Republican Senate Majority Leader Sen. Mitch McConnell of Kentucky, has signaled the top priority for Congress in a Trump administration will be to repeal the Affordable Care Act, President Barack Obama's signature health care legislation.
On Nov. 9, a day after President-elect Donald Trump pulled off a shocking upset victory and won the White House, McConnell told reporters that the GOP-controlled Congress would move swiftly to repeal ACA when the new administration begins.
“It’s a pretty high item on our agenda, as you know,” McConnell said, according to the Morning Consult. The majority leader added that he would be “shocked if we didn’t move forward to keep our commitment to the American people.”
Republicans in Congress would likely use a budget tool known as reconciliation, which allows for legislation to move through both chambers without being subjected to a filibuster, Politico reports.
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“Much of this you can do through budget reconciliation,” Speaker of the House Rep. Paul Ryan of Wisconsin said on Nov. 6. “This is our game plan for 2017.”
Ryan had already attempted to do this in 2015, but that bill was vetoed by Obama. On Nov. 9, after his party captured full control of the U.S. government, Ryan made it clear he intended to follow through on his plan.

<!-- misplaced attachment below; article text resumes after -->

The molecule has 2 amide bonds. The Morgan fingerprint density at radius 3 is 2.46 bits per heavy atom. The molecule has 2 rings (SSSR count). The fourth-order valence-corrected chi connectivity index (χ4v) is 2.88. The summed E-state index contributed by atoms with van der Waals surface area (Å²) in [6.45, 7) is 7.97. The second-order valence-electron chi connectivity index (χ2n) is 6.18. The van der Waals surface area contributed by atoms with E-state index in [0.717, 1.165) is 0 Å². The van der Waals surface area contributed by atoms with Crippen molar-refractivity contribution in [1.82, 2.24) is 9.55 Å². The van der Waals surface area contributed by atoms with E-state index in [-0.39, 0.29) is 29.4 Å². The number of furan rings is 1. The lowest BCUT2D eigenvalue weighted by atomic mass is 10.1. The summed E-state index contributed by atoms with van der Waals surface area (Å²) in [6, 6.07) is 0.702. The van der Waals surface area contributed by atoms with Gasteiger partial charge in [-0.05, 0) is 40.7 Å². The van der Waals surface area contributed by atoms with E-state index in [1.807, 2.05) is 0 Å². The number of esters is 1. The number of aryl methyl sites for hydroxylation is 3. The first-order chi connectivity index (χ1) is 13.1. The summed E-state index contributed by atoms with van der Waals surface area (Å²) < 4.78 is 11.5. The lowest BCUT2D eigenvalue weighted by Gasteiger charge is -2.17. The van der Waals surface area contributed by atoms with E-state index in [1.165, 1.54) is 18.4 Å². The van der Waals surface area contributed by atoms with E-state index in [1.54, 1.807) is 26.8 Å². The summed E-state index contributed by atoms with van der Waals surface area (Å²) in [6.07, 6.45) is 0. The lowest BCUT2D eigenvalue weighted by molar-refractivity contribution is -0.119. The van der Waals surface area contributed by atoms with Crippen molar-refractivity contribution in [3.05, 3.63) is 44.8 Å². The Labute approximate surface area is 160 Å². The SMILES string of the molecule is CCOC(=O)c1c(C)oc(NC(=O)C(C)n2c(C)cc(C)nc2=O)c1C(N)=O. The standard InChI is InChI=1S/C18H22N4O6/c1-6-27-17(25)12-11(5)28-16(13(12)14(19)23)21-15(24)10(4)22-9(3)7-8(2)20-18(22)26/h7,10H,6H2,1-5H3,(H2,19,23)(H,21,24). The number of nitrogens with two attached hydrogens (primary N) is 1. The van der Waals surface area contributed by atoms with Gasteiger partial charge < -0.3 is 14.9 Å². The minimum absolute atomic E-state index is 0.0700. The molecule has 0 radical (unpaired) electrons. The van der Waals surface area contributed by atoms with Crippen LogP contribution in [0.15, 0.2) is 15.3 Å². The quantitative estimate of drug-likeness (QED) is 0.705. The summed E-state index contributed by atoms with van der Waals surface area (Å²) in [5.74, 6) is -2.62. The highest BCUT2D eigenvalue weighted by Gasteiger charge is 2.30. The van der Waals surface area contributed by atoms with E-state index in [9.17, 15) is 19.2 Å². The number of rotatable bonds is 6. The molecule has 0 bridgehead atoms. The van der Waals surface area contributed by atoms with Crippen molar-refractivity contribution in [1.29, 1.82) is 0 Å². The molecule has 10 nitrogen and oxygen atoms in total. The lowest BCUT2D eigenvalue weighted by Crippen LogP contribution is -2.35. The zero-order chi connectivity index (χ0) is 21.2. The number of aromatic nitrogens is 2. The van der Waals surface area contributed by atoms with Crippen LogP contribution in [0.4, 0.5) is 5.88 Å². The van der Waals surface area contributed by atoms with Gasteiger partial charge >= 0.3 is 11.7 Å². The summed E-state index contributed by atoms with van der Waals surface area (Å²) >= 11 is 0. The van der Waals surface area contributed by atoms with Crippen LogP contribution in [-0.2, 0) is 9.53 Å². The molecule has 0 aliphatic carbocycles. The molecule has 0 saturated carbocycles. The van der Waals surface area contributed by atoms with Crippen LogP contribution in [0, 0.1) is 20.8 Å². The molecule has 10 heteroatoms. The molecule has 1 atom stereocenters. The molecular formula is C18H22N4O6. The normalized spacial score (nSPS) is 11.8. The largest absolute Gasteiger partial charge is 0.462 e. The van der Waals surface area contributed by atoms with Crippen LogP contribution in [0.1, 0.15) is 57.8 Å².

“This Congress, this House majority, this Senate majority has already demonstrated and proven that we’re able to pass that legislation and put it on the president’s desk,” Ryan said. “The problem is President Obama vetoed it. Now we have President Trump coming who is asking us to do this.”
On the campaign trail, Trump had vowed to swiftly repeal the ACA as a top priority when he assumed office. The business mogul and his party have been less clear on what would replace it.
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The bill that Ryan had pushed in 2015 would have resulted in 20 million currently insured Americans losing their health insurance and it is not clear how the GOP would offset that loss, USA Today reports.
Health care consultant Benjamin Isgur of the PwC’s Health Research Institute notes that several components of ACA are popular and doing away with them could result in mass outrage.
“Everyone’s really looking toward how the Trump administration will be filling in the gaps of what’s known about his health care policy preferences,” Isgur said. “If it’s ‘repealing and replacing,’ how exactly would that be defined?” What about the parts of the ACA that tend to be very popular?”
Provisions in the ACA that Republicans are unlikely to touch include the ban on insurance companies turning away customers with preexisting health conditions and allowing people younger than 26 to remain on their parents' insurance plans.